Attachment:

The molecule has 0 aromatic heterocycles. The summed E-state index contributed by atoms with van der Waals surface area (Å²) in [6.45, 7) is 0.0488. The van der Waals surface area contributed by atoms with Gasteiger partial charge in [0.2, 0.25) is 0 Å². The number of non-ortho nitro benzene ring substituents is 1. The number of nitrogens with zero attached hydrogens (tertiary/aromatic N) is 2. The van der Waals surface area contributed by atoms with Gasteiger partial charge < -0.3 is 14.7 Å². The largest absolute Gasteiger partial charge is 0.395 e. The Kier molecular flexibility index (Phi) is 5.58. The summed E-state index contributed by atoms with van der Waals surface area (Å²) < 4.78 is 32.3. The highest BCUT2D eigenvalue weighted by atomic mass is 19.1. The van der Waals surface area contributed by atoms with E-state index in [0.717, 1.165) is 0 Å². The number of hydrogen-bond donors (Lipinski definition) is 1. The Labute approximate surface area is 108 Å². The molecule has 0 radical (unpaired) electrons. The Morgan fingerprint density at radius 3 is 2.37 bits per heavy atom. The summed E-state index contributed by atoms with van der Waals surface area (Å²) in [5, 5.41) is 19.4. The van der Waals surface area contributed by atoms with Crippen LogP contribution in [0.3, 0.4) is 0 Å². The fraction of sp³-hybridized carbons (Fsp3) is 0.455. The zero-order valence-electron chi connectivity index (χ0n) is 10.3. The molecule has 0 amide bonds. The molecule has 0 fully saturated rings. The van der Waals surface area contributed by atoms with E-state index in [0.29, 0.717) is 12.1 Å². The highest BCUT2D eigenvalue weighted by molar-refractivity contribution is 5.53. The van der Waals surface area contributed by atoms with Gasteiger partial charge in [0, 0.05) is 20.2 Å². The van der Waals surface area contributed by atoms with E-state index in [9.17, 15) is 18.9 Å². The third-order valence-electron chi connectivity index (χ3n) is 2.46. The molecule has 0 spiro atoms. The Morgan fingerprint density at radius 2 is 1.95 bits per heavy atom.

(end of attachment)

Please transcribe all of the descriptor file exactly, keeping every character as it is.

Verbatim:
The molecule has 0 aromatic heterocycles. The summed E-state index contributed by atoms with van der Waals surface area (Å²) in [6.45, 7) is 0.0488. The van der Waals surface area contributed by atoms with Gasteiger partial charge in [0.2, 0.25) is 0 Å². The number of non-ortho nitro benzene ring substituents is 1. The number of nitrogens with zero attached hydrogens (tertiary/aromatic N) is 2. The van der Waals surface area contributed by atoms with Gasteiger partial charge < -0.3 is 14.7 Å². The largest absolute Gasteiger partial charge is 0.395 e. The Kier molecular flexibility index (Phi) is 5.58. The summed E-state index contributed by atoms with van der Waals surface area (Å²) < 4.78 is 32.3. The highest BCUT2D eigenvalue weighted by atomic mass is 19.1. The van der Waals surface area contributed by atoms with E-state index in [0.717, 1.165) is 0 Å². The number of hydrogen-bond donors (Lipinski definition) is 1. The Labute approximate surface area is 108 Å². The molecule has 0 radical (unpaired) electrons. The Morgan fingerprint density at radius 3 is 2.37 bits per heavy atom. The summed E-state index contributed by atoms with van der Waals surface area (Å²) in [5, 5.41) is 19.4. The van der Waals surface area contributed by atoms with Crippen LogP contribution in [0.3, 0.4) is 0 Å². The fraction of sp³-hybridized carbons (Fsp3) is 0.455. The zero-order valence-electron chi connectivity index (χ0n) is 10.3. The molecule has 0 amide bonds. The molecule has 0 fully saturated rings. The van der Waals surface area contributed by atoms with E-state index in [0.29, 0.717) is 12.1 Å². The highest BCUT2D eigenvalue weighted by molar-refractivity contribution is 5.53. The van der Waals surface area contributed by atoms with Gasteiger partial charge in [0, 0.05) is 20.2 Å². The van der Waals surface area contributed by atoms with E-state index in [9.17, 15) is 18.9 Å². The third-order valence-electron chi connectivity index (χ3n) is 2.46. The molecule has 0 spiro atoms. The Morgan fingerprint density at radius 2 is 1.95 bits per heavy atom.